A properly designed and implemented Construction Tax Planning analysis will proactively identify additional tax savings related to new and / or planned construction projects. It should be duly noted that a Construction Tax Planning analysis should not be confused with a Cost Segregation analysis as there are several notable differences between a Cost Segregation analysis and a Construction Tax Planning analysis.
Cost Segregation Synopsis
A Cost Segregation analysis will methodically review property, plant and equipment and properly reclassify real property (e.g., property that is generally depreciated for tax return purposes over a period of either 27.5 years in the case of a commercial residential apartment buildings or 39 years in the case of a commercial office buildings) into personal property (e.g., property that is generally depreciated for tax return purposes over a period of either 3, 5, or 7 years) and land improvements (e.g., property that is generally depreciated for tax return purposes over a period of 15 years) by reviewing all of the structural components within the building structure (e.g., exterior walls, roof, windows, doors, etc.) and the building systems (e.g., lighting, HVAC, plumbing, electrical, escalators, elevators, fire-protection and alarm systems, security systems, gas distribution systems, etc.). In general, floor plans and blueprints are meticulously reviewed and site inspections are conducted to review the building envelope as part of an engineering based Cost Segregation analysis to ensure sustainable tax return filing positions per Circular 230.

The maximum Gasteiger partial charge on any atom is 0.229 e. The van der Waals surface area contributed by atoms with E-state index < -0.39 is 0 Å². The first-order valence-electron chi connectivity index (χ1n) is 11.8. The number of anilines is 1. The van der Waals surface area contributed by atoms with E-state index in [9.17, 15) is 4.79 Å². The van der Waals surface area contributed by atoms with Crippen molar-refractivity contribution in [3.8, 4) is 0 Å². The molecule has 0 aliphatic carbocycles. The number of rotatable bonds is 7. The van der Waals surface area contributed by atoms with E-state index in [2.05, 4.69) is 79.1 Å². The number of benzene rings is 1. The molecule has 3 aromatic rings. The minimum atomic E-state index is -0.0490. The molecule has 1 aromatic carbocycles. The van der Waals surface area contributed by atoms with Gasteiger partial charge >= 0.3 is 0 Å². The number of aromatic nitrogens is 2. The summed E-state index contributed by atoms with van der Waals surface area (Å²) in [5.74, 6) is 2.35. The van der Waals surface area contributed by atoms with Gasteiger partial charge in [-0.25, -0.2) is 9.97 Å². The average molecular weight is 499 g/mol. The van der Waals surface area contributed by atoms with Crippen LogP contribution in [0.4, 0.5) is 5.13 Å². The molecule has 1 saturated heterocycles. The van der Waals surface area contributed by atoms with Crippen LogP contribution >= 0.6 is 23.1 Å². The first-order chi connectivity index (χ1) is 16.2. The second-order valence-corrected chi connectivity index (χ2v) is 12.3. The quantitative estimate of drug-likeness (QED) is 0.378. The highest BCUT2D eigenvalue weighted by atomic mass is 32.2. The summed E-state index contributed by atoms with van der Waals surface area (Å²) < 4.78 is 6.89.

Construction Tax Planning Synopsis
A Construction Tax Planning analysis utilizes a proactive “Pre-Design Phase” methodology to identifying, gathering, and documenting additional tax savings related to new and / or planned construction projects whether in connection to:
- Constructing a New Building;
- Adding a New Wing to an Existing Building; or
- Renovating a Single Floor within an Existing Building.
Construction Tax Planning enables accelerated depreciation deductions through the recommendation of select materials and supplies to be utilized in the “Construction Phase” to ensure that the structural components will be classified as personal property as opposed to real property (e.g., requesting a design-build contractor to utilize modular internal walls to bifurcate office and / or conference room space in a commercial office building as opposed to permanently affixing these said internal walls to bifurcate office and / or conference room space within the floor configuration layout will enable the said structural components to be classified as personal property with a 5 year depreciable class life as opposed to real property with a 39 year depreciable class life).
Please reference the June 2017 Issue of CPA Magazine to continue reading this featured editorial article.